This article was published in 2019, in Magazine 143.
Simon Nuttall tried a Liverpool citybike on a trip to visit his niece at university
Ticket to ride
Liverpool has the largest bike-hire network in the UK outside London, and in the central area there are lots of highly visible green and white bikes at stainless steel docking stations.
I found the bikes were quite good to ride. They use a shaft drive and a three-speed Nexus hub gear. It felt to me like a normal bike, just a little heavier than usual with the extra steel and plastic coverings necessary to make it robust enough for the street environment. The main difference I noticed was that they have pneumatic tyres, and I find that makes the ride so much more enjoyable compared to the dead feel from the road that comes with the solid tyres of the dockless bikes of Cambridge.
- The bikes: pneumatic tyres, gearing and shaft drive
- Upright riding position with fully adjustable seat-post height
- Plenty of docking locations.
- The website: a complicated system of topping up and buying contracts, not suited to mobile phone screens
- The docking system is clunky – I had to discover the trick of positioning the bike at the right angle to release
- Discontinuous and sparsely signed cycle network in Liverpool.
Central Liverpool has a lot of pedestrian areas, but there’s a six-lane highway to cross to get to the docks area. I cycled from there two miles south towards Dingle on the riverside path. It’s on National Cycle Network route 56 but is mostly quite cobbled – OK for a leisure route, but I don’t think anyone would really want to ride that to get anywhere fast.
Away from that I found myself climbing up towards Sefton Park. The NCN route was hard to follow as the signage was very intermittent, and I frequently went wrong and had to backtrack.
The long and winding road
The next day I cycled out of the centre towards Anfield (Liverpool Football Club’s ground, which is in Everton). Despite following NCN route 810 signs I soon found I was at a major multi-lane road intersection, peering around the junction hoping to see the helpful little blue signs. I had to use the CycleStreets app to get me back on track.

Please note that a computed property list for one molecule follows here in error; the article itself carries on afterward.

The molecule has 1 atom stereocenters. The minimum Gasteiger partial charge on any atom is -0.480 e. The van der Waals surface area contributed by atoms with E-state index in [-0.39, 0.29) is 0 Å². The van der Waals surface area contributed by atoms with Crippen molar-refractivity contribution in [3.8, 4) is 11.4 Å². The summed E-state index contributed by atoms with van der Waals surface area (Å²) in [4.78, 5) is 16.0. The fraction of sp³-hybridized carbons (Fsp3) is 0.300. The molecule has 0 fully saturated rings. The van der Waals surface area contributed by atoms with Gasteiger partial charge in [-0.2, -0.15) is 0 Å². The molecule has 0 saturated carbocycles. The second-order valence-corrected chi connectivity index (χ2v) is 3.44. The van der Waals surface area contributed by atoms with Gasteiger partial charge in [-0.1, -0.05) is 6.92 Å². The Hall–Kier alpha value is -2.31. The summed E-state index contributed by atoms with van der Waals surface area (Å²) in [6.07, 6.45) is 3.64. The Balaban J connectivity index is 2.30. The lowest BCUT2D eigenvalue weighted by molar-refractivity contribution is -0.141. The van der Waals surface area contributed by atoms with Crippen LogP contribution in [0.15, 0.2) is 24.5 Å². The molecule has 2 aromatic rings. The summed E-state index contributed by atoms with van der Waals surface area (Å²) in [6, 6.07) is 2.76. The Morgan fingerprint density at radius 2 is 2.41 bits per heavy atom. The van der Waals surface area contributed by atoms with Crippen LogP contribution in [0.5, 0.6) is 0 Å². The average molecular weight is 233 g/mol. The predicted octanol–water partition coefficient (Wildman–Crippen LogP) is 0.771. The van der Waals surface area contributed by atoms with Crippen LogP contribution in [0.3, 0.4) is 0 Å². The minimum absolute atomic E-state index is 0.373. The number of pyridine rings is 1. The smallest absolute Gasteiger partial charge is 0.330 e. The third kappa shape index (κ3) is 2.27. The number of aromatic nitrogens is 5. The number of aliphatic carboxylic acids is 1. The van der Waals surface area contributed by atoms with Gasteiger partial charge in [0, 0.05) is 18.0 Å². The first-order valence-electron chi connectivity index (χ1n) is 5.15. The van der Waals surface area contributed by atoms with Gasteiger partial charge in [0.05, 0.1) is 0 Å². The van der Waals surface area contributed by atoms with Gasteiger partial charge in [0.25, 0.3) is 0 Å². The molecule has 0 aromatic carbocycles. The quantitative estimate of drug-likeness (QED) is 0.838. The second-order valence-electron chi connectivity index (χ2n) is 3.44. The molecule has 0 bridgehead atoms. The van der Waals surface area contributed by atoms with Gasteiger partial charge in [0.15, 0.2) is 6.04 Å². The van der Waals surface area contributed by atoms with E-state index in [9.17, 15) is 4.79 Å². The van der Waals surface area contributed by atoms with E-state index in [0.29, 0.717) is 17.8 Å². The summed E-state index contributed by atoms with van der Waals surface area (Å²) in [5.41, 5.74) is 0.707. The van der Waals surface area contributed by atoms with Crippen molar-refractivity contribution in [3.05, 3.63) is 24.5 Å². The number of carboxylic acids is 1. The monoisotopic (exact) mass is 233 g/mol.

Hills are a bit of shock to the regular Cambridge rider, and I slowly wound my way up into Everton Park, which has splendid views of the centre. Then I rode through an area that reminded me of sectarian areas of Belfast before coming to the area dominated by the red colour of the Anfield Stadium, where it rises above the skyline of the terraced houses. In stark contrast, and just half a mile away, the colour is blue and comes from Goodison Park (Everton’s ground) visible at the end of the many terraced streets that abut it. NCN 810 cuts between the two through Stanley Park and I got lost several times due to missing or small signs. Many roads in this area are in poor condition, and there are few concessions to cycling, most notably where roads have been plugged to block through motor traffic but no dropped kerbs are provided.
Heading back into the city centre I tried following Liverpool’s own ‘Route 3’, which was straighter on the map than NCN 810, but I soon found myself on a very busy road. Compared to the NCN route this was very severely lacking in signage and I realised I had gone wrong when I was riding on the footway in an area where there were no dropped kerbs.
My niece asked me about getting her own bike. The local cycling campaign magazine listed a secondhand bike shop near the student area, where for £100 she got a decent hybrid. We explored the NCN 56 route between her university residence and the centre, which seems to be OK.
Reviewing the trip on the train back to Cambridge I was horrified to learn that a cyclist had been killed on the Friday just a few hours after we’d arrived. The Liverpool Echo article had the line: ‘one of the most deadly cities for cyclists in Britain’. Hopefully, the users of Liverpool’s many shared bikes will inspire the authorities to invest in proper cycling facilities in order to ensure a positive future for the network.